Nigeria a beautiful country, a land flowing with milk and honey, a land of vegetation and fertile soil, a land where so many skin color, tribes and religion comes together as one. A land with all these but the habitants cannot even afford the major and ccleveland browns shoes for sale nike air max alpha trainer 5 nike air force jordan nike air jordan 14 philadelphia eagles crocs custom paintball jerseys air jordan 1 element buffalo bills cleats for a cause best human hair wigs for black females nike air max 270 men’s best human hair wigs for black females nike air jordan 1 elevate low philadelphia eagles jersey black friday wig sale nike air max 270 men’s ore honey it produces, a land where the water of some of its citizens are contaminated by the so called produce which eventually they cannot afford the fruits of its tree.

In 1978 during the military regime of Olusegun Obasanjo the honey of the land was 0.5 naira, time passed and honestly stability was maintained in accordance with the economy of the country as at that time till 2007 the regime of President Umar Musa Yar’Adura when the honey of the land was 70 naira and was later reduced to 65 naira per liter.

After the death of President Umar musa Yar’Adura, President Goodluck Ebele Jonathan took over the government and the honey of the land was increased to 120 naira based on the current state of the country’s economy till his tenure ended and was handed over to President Muhammadu Buhari In the year 2015 and alas there after was the ERA of change! Till date.

Where did it all go wrong? Where did we miss it?
Now it is said that the price of fuel would increase from 650 to 1200 naira per liter isn’t this change scary?

In recent times, the fluctuating prices of fuel have been a topic of concern and discussion in Nigeria. Understanding the factors influencing these price variations is crucial for both citizens and policymakers. The cost of fuel in Nigeria has it impacts on the economy and daily lives of its people and believe me its mostly not positive at all.

One of the primary reasons for the volatility in fuel prices in Nigeria is the presence of fuel subsidies. The government has historically subsidized the cost of fuel to ease the burden on consumers. However, the subsidy system has proven to be financially unsustainable, leading to periodic adjustments in fuel prices to reflect market realities.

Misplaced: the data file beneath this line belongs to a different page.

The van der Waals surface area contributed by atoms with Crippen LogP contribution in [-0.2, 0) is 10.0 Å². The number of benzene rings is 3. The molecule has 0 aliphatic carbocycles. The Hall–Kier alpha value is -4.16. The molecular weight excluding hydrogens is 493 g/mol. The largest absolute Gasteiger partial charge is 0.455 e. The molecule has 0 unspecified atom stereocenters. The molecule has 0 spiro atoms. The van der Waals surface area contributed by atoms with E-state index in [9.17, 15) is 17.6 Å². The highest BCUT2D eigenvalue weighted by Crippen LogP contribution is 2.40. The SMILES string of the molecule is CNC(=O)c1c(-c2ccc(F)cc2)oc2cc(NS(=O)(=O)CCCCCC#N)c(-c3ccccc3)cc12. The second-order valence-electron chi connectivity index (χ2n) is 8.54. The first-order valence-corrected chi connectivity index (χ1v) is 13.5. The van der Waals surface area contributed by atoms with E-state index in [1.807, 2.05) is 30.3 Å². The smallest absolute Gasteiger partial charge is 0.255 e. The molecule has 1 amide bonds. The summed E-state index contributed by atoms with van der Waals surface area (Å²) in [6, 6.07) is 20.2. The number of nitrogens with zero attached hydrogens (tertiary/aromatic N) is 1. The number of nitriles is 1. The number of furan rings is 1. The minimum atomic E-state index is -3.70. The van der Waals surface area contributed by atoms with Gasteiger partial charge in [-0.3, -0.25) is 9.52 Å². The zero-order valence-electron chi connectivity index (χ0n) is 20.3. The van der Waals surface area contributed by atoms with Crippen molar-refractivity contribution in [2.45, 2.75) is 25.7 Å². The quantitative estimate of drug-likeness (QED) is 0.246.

Nigeria, as an oil-producing nation, is significantly influenced by global oil prices. Fluctuations in the international oil market directly impact the cost of imported fuel. Economic factors, geopolitical events, and global demand and supply imbalances contribute to the volatility seen in oil prices, thereby affecting the local fuel market.

The exchange rate is another critical factor contributing to the pricing dynamics of fuel in Nigeria. As the local currency fluctuates against major foreign currencies, the cost of importing refined petroleum products changes. This dependency on imports makes the fuel market vulnerable to currency fluctuations.

Government policies and decisions also play a pivotal role in determining fuel prices. Reforms in the energy sector, adjustments to subsidy programs, and taxation policies all have a direct impact on the final cost of fuel. Transparency and effective communication of these policies are crucial to help citizens understand the rationale behind price adjustments. But honestly are the governments to be blamed now or not? Are their claim and reasons just?

The constant fluctuations in fuel prices have wide-ranging effects on the Nigerian economy and its citizens. Increased fuel costs contribute to higher transportation expenses, which, in turn, affect the prices of goods and services. The ripple effect can lead to inflationary pressures and impact the purchasing power of consumers. The rate of immorality has increased by a 40%.

In conclusion the lack of balance has affected every tiny/atom of the lives of an average citizen. Its appears unhealthy to the growth and well being of individuals and the country as a whole. What are your thoughts? Comment below!

Content Credit:

| Oyedepo Fifedoyinsola

Picture Credit:

Business Day | https://businessday.ng/energy/oilandgas/article/daily-petrol-sale-falling-in-lagos-after-subsidy-removal/

Punch | https://punchng.com/we-need-a-new-nigeria/


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